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Enchant your wedding guests with edible flowers

While most brides give a lot of thought to the flowers in bouquets, the church and reception, some also love the idea of using edible flowers to give their special day extra colour and vivacity.

Edible flowers are perfect for a bright wedding cake, used in patterns or scattered randomly about; they also give an extra dimension to a cheese wedding cake, one of our specialities – using delicious West Country cheeses, of course.

But there are many other ways to introduce edible flowers into a wedding theme.

  • Freeze them into ice cubes to make attractive drinks – very pretty in a glass of Prosecco
  • If you’re serving Pimms, adding a pretty purple flower such as violas rather than borage will give a lovely twist to a traditional drink
  • They are also perfect for all types of cocktail.

At your reception meal, salads can be lifted from the norm with the addition of fresh nasturtiums, and you can use herb flowers to enhance main courses; choose from fennel, oregano, chives.

Dessert is always a great excuse for colour, and your puds can be prettied up with delicate flowers. Make a cheesecake into a delicacy or pep up a fruit salad. Pop edible flowers into jelly and watch the younger guests’ eyes light up.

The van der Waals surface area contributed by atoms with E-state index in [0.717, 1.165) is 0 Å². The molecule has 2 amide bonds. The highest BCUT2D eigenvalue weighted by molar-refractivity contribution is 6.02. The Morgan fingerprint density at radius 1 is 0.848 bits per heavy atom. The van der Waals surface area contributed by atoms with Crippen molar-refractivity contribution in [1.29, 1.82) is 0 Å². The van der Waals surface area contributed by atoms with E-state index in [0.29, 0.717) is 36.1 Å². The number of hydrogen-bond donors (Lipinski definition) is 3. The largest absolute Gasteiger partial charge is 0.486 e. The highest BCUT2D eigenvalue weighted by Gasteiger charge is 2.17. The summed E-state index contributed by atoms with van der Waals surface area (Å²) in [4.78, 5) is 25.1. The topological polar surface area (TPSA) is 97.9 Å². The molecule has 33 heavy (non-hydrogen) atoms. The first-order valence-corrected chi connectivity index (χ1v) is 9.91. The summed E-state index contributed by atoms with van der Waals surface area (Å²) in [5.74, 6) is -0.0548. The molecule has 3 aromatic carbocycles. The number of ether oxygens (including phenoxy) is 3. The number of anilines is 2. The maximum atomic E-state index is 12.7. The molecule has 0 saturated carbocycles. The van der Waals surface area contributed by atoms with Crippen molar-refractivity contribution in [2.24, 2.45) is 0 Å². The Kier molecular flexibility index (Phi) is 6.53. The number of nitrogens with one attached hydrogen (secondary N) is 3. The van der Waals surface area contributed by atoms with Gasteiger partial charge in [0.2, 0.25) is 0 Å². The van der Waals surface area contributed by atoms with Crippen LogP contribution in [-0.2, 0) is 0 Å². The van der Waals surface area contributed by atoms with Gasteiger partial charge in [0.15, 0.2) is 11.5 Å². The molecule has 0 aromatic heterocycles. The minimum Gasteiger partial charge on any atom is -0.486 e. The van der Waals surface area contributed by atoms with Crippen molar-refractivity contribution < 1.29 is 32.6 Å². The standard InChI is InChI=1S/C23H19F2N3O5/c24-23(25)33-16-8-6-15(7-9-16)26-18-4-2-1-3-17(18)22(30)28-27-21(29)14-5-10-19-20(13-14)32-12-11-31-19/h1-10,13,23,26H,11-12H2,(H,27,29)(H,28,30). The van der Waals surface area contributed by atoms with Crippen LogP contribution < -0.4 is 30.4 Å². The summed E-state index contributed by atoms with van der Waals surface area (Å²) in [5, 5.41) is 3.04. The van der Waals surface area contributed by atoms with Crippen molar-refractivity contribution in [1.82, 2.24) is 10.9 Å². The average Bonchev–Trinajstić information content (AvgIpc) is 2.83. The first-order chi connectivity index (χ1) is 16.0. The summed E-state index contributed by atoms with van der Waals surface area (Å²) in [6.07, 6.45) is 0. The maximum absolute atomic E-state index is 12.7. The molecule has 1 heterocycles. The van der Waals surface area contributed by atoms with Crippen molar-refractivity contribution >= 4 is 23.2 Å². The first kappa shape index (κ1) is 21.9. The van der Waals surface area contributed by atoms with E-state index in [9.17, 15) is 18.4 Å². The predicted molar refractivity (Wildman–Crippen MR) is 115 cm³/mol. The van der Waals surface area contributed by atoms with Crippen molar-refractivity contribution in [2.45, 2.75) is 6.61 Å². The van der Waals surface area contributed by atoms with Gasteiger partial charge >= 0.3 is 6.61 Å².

At Escot House, we use local company The Edible Botanist, a family flower growing and crystallising business, based in Exmouth. We love their prettily packaged flowers, and enjoy using them in lots of different ways, not just for weddings but for private parties and corporate events, too.

We also love the fact that they are environmentally aware. Here’s what they say about their aims:

“We strive to create beautiful edible blooms that taste as good as they look. We grow our own flowers from seed without chemicals or pesticides and lovingly care for them until they’re ready to be hand picked and crystallised. Our packaging is made from recycled fully compostable materials and we pride ourselves in our environmentally friendly focus. 

The flower farm is a permaculture and water is used from a sustainable bore hole. Seeds are harvested from our current crop of flowers and cuttings are only ever taken from organically grown plants when we find an exciting new flower to add. We use a no dig method of farming and encourage as much wildlife as possible to the area through maintaining habitats. As a small business we are always looking for new ways to improve our way of working through partnerships with other local businesses.”

The Edible Botanist 


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